Geranium Worms: What Are They and How To Control Them

More than 100 species of plants share the name geranium, with 422 in the actual Geranium (jer-AY-nee-um) genus, 280 in the Pelargonium (pe-lar-GO-nee-um) genus, and a little over 100 more in other genera.

Pelargoniums are the most popular choice of geranium for most growers. While less hardy than true geraniums, these South African plants are excellent heavy bloomers.

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But pelargoniums are susceptible to many pests that don’t affect their mountain-born kin.

One of these is a particularly nasty pest often erroneously called the geranium worm.

What Are Geranium Worms?

Geranium worms are the caterpillars of Chloridea virescens (formerly Heliothis virescens), known as the tobacco budworm.

Generally appearing from late spring into early fall, these pests age faster in warmer weather. It allows them to have as many as 5 generations at the southernmost USDA hardiness zones in a single year.

A single adult will generally lay 300 to 500 eggs but may produce up to 3 times that amount under the right conditions.

These pests deposit their eggs on fruits, blooms, and the tips of new growth.

Upon hatching, the larvae need 5 to 7 instars to reach the pupal stage. At this point, they burrow into the soil for their metamorphosis.

These caterpillars can vary in color depending on the instar and resemble the cotton bollworm (Heliothis virescens). The latter doesn’t attack geraniums.

What Damage Do Geranium Worms Cause?

These nasty little critters chew holes into your geranium buds, which can prevent them from opening.

The petals will display a hole where the budworm chewed through when they do. The budworm can even cause the entire bud to fall off in some cases.

But the flowers aren’t the only thing these pests will attack, and the foliage can take on heavy damage with a large enough population.

It is a small comfort to know that tobacco budworms can become cannibalistic as they get older. This population’s self-control will be barely noticeable in a large infestation.

Even worse, the pupae can safely overwinter unless there’s a deep freeze, at which point your geranium will die.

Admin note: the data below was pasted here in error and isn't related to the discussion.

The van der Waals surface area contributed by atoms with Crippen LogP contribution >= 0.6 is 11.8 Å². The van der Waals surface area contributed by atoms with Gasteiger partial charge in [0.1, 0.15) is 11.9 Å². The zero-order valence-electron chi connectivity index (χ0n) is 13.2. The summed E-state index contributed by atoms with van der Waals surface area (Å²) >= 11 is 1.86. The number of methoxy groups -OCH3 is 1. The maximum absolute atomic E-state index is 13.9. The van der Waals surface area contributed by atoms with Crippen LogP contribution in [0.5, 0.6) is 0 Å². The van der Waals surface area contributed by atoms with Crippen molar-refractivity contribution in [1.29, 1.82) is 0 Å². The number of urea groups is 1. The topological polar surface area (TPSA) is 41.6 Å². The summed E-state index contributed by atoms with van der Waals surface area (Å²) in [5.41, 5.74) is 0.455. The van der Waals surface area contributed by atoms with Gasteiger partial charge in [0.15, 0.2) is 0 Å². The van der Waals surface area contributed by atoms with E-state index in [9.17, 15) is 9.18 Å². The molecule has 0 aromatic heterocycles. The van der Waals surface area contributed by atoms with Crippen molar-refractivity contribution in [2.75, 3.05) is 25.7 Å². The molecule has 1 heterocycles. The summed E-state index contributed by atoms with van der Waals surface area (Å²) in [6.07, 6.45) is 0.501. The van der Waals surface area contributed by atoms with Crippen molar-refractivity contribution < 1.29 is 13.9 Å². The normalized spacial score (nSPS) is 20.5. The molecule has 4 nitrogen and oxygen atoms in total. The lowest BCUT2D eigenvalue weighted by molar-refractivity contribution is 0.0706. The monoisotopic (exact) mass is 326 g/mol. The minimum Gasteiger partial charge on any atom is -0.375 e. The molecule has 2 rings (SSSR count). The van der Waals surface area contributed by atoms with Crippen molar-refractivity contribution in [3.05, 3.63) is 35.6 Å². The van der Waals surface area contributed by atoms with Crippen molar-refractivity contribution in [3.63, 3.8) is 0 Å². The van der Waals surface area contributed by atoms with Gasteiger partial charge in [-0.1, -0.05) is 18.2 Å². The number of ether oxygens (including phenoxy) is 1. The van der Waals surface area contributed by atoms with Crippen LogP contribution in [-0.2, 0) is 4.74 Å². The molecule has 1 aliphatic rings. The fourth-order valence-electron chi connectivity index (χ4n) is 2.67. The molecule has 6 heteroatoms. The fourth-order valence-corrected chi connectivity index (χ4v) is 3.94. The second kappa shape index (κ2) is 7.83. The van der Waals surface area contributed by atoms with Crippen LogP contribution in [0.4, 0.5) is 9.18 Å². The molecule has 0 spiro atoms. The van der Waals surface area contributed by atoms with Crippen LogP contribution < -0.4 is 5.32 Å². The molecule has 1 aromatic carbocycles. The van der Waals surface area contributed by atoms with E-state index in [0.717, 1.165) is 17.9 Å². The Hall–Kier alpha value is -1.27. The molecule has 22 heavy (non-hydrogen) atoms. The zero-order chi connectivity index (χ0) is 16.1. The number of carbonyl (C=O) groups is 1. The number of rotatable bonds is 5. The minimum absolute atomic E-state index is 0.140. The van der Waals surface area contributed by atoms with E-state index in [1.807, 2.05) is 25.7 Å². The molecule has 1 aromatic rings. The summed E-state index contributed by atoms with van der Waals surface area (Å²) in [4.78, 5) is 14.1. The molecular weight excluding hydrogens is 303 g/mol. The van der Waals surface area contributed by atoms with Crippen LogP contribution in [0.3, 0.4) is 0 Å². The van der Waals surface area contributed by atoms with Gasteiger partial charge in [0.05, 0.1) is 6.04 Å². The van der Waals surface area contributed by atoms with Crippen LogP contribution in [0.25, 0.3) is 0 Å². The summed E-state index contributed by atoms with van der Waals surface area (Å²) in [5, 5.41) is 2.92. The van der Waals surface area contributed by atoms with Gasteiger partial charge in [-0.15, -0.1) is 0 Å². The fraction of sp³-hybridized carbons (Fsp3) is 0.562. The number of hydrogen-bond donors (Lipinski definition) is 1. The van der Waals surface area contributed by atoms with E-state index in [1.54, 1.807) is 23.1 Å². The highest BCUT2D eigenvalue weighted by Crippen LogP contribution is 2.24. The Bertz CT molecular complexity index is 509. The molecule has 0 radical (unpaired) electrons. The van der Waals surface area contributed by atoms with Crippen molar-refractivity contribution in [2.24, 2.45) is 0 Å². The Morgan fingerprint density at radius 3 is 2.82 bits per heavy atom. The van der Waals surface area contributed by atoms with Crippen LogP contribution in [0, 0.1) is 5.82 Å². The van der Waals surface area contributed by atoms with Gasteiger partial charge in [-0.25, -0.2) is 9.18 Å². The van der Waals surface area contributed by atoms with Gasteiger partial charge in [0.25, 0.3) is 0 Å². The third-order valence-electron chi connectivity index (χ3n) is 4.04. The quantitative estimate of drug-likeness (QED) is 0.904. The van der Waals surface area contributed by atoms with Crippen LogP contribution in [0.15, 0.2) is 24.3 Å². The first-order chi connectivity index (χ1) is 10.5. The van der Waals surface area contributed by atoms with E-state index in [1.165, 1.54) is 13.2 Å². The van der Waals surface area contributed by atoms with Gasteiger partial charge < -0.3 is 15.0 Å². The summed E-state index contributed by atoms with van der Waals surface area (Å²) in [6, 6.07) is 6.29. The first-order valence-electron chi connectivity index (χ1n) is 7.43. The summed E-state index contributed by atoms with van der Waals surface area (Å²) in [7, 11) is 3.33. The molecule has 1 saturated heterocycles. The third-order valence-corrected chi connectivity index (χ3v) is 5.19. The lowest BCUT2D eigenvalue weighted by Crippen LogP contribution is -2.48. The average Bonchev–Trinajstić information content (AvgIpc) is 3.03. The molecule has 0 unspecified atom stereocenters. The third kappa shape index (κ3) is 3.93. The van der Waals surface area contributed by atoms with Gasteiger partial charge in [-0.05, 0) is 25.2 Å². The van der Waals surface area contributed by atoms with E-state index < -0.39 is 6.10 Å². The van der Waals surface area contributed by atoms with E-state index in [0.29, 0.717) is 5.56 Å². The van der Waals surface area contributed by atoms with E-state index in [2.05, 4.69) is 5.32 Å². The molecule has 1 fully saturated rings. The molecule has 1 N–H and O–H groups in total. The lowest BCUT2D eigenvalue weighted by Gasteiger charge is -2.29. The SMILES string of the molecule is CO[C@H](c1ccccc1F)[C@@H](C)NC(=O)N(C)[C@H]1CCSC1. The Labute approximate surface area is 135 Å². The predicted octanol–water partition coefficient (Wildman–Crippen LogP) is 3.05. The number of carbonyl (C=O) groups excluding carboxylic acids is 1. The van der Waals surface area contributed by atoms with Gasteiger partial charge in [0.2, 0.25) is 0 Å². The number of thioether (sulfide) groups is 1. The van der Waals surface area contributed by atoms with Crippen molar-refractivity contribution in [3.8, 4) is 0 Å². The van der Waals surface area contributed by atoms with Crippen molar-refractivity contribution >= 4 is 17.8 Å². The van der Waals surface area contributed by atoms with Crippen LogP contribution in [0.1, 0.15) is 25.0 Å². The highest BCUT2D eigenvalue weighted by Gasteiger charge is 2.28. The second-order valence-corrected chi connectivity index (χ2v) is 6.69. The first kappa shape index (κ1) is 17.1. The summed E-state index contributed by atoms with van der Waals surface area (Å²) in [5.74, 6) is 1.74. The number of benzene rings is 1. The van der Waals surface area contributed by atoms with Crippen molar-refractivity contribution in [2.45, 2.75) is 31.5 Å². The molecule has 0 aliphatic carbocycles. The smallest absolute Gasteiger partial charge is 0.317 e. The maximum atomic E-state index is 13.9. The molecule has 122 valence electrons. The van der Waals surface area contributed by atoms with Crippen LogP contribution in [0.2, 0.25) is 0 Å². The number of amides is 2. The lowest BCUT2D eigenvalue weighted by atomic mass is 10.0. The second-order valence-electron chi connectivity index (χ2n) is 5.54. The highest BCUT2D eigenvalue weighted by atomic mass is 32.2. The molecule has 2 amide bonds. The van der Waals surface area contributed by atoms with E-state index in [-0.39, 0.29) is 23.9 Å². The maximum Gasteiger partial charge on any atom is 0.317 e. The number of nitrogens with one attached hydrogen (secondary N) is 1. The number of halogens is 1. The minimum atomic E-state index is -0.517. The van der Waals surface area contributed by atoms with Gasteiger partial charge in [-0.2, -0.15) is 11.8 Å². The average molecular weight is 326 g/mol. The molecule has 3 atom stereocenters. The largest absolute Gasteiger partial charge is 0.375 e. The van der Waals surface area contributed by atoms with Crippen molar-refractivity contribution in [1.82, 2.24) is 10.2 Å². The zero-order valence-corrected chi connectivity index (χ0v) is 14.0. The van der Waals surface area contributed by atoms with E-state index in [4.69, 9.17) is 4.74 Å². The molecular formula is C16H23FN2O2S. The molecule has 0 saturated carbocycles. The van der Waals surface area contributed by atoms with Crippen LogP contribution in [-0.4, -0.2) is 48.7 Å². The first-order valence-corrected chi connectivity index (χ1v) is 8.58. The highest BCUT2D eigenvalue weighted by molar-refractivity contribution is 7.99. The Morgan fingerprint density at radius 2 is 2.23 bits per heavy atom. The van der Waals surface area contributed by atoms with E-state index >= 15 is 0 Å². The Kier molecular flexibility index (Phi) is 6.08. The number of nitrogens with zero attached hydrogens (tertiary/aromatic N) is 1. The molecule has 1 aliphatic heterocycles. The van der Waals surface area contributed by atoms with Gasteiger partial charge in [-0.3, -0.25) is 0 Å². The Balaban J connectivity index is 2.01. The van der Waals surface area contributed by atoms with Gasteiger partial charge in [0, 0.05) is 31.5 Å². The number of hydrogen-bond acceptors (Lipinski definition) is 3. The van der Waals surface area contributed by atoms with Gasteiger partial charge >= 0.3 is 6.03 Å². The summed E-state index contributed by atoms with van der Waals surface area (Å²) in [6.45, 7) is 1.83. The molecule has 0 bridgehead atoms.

While this pest is far more selective in which plants it attacks (and their coloration may even change depending on the host plant), it’s known to go after other garden and lawn plants such as:

  • Abutilon theophrasti
  • Alfalfa
  • Beggarweed
  • Cabbage
  • Cantaloupe
  • Clover
  • Collard
  • Cotton
  • Deergrass
  • Desmodium
  • Flax
  • Geranium dissectum
  • Helianthus
  • Ipomoea
  • Jacquemontia tamnifolia
  • Lespedeza bicolor
  • Lettuce
  • Linaria canadensis
  • Lonicera japonica
  • Lupinus
  • Mallow
  • Medicago lupulina
  • Nicotiana
  • Okra
  • Passiflora
  • Pea
  • Penstemon laevigatus
  • Physalis
  • Rhexia
  • Ruellia
  • Rumex
  • Sida spinosa
  • Soybean
  • Toadflax
  • Tomato
  • Various weeds
  • Vervain

How To Control Geranium Worms?

Due to how prevalent this pest is, it’s developed a resistance to most chemical insecticides.

Pyrethroid insecticides seem the most effective, although only for a while. The budworm already has a resistance to these chemicals.

Yet, some natural options are still quite viable, especially when using more than one method.

The easiest method is to hand-pick the caterpillars and drop them into soapy water.

Neem oil is another helpful method that won’t harm beneficial insects.

Use a neem foliar spray every other day for 14 days or until the infestation is gone, then once every 2 weeks as a preventative.

Likewise, you can use a neem soil soak every 14 days until the infestation is gone, then once every 2 to 3 weeks as a preventative.

Neem soil soaks and neem cakes are both able to help combat these bugs when they enter or exit the pupal stage. But they’re not 100% percent effective.

Treating the soil is more complex but essential in eliminating a budworm infestation.

When using potted plants, repot and safely discard the soil. Sterilize the pots before reusing them.

In the garden, it may be more difficult to sterilize the soil, but you may be able to remove the dirt and sift out the bugs or replace it with organic compost.

The larvae will burrow down to 4″ to 6″ inches and create a packed wall around themselves. Excavation can destroy these walls.

Finally, you may wish to invest in pheromone traps. These are conical bug zappers that emit tobacco budworm pheromones to attract the adults, killing them on contact.

While this won’t eliminate any younger stages, it can help prevent more eggs from being laid.

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